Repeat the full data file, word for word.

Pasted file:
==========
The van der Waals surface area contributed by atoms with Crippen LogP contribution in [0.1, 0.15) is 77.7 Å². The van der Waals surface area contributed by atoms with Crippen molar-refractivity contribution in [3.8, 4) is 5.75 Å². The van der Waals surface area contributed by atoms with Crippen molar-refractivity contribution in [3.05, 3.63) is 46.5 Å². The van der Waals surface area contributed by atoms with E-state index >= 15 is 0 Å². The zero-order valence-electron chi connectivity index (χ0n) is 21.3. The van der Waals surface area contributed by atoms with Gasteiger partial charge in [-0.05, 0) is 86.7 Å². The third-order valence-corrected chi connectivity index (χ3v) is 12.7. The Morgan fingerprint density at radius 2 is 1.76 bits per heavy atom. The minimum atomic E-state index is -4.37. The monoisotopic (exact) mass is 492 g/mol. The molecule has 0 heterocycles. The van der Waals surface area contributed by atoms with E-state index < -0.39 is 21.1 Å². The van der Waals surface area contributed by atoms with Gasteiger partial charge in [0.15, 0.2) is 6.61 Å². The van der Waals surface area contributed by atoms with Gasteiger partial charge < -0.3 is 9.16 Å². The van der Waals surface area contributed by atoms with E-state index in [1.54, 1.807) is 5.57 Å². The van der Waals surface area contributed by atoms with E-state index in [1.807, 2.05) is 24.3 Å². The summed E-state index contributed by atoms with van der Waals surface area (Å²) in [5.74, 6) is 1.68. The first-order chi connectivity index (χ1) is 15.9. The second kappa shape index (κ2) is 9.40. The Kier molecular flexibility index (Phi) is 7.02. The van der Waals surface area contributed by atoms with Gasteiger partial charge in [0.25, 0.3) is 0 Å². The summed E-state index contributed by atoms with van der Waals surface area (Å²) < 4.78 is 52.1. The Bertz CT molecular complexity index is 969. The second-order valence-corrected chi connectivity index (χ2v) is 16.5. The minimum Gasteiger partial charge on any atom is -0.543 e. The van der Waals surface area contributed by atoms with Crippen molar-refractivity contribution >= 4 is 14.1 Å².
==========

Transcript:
The van der Waals surface area contributed by atoms with Crippen LogP contribution in [0.1, 0.15) is 77.7 Å². The van der Waals surface area contributed by atoms with Crippen molar-refractivity contribution in [3.8, 4) is 5.75 Å². The van der Waals surface area contributed by atoms with Crippen molar-refractivity contribution in [3.05, 3.63) is 46.5 Å². The van der Waals surface area contributed by atoms with E-state index >= 15 is 0 Å². The zero-order valence-electron chi connectivity index (χ0n) is 21.3. The van der Waals surface area contributed by atoms with Gasteiger partial charge in [-0.05, 0) is 86.7 Å². The third-order valence-corrected chi connectivity index (χ3v) is 12.7. The Morgan fingerprint density at radius 2 is 1.76 bits per heavy atom. The minimum atomic E-state index is -4.37. The monoisotopic (exact) mass is 492 g/mol. The molecule has 0 heterocycles. The van der Waals surface area contributed by atoms with E-state index < -0.39 is 21.1 Å². The van der Waals surface area contributed by atoms with Gasteiger partial charge in [0.15, 0.2) is 6.61 Å². The van der Waals surface area contributed by atoms with Gasteiger partial charge < -0.3 is 9.16 Å². The van der Waals surface area contributed by atoms with E-state index in [1.54, 1.807) is 5.57 Å². The van der Waals surface area contributed by atoms with E-state index in [1.807, 2.05) is 24.3 Å². The summed E-state index contributed by atoms with van der Waals surface area (Å²) in [5.74, 6) is 1.68. The first-order chi connectivity index (χ1) is 15.9. The second kappa shape index (κ2) is 9.40. The Kier molecular flexibility index (Phi) is 7.02. The van der Waals surface area contributed by atoms with Gasteiger partial charge in [0.25, 0.3) is 0 Å². The summed E-state index contributed by atoms with van der Waals surface area (Å²) < 4.78 is 52.1. The Bertz CT molecular complexity index is 969. The second-order valence-corrected chi connectivity index (χ2v) is 16.5. The minimum Gasteiger partial charge on any atom is -0.543 e. The van der Waals surface area contributed by atoms with Crippen molar-refractivity contribution >= 4 is 14.1 Å².